As summer approached, I was asked to teach full time this year. I didn’t want to do it—after all I am retired. But when I was offered part time again—four classes first semester and three second—I was happily agreed.
So in August I rejoined the staff of St. Ignatius
Each senior leader counsels five freshmen. Before opening day they had called all of their charges to wish them good luck and tell them they would see them. Once a week during homeroom, they now come and talk with the kids to see how things are going. This will be for the entire year. My freshmen seem happy to work with them.
Friday we had our first Ignatian Value Day. These are four days set aside each year to deal with issues of social change, growth and justice. Our theme was “Being Open to Change.”
The day started with an all-school Mass. Students were released according to their class. My freshmen came in at the end… and were greeted at the front door of the church by the President of the School and other administrators. Inside, all the students were applauding and cheering as my students walked down the center aisle and sat in the center pews. What a powerful message of welcome.
I should point out that St. Ignatius students worship at Holy Family Church, which is beside the school. The Church, one of the most beautiful in the city of Chicago, was originally constructed in 1857-1860 under the supervision of Fr. Damon, a Jesuit priest. Additions to the original church in 1862 and 1866 enlarged it to its present impressive size. Surviving both the fire of the 1870s, changing neighborhoods, and threats of demolition in the 1980s, the present church is both inspiring and awesome.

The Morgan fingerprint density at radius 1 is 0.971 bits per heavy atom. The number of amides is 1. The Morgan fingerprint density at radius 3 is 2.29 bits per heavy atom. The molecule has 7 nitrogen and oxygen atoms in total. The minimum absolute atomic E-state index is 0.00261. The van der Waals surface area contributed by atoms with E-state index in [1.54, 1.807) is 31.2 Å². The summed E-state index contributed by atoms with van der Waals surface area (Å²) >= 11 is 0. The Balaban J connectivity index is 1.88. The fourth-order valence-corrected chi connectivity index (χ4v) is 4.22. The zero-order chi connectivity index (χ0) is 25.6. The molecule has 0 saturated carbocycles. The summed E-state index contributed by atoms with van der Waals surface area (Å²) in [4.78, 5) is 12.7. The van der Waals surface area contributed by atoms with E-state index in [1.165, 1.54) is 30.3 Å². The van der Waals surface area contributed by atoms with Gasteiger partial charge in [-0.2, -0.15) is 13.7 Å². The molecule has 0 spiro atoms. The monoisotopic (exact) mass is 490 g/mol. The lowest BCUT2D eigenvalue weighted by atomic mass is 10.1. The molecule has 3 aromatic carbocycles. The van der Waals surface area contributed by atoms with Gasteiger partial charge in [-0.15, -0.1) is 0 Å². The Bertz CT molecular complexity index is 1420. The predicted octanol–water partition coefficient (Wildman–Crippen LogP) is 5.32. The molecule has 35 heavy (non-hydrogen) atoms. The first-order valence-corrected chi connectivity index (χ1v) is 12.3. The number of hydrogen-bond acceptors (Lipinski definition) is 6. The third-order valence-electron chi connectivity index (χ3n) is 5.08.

As the Mass began, near the front of the procession, four students carried 7 foot banners -- two in maroon and two in gold bearing the legends ’08, ’09, ’10, ’11—which were placed on the altar. Seeing the church packed with some 1300 students singing and worshipping was a great boost.
After a powerful speech by one of the teachers regarding his views about being open to change, the last part of the day was spent reflecting on the message. My freshmen set goals of ways to make change in class more positive. They will in the next two weeks try to get to know three people in class they don’t know right now. It’s small steps, but after the sense of inclusion they’ve experienced, I know they can build their own community of trust.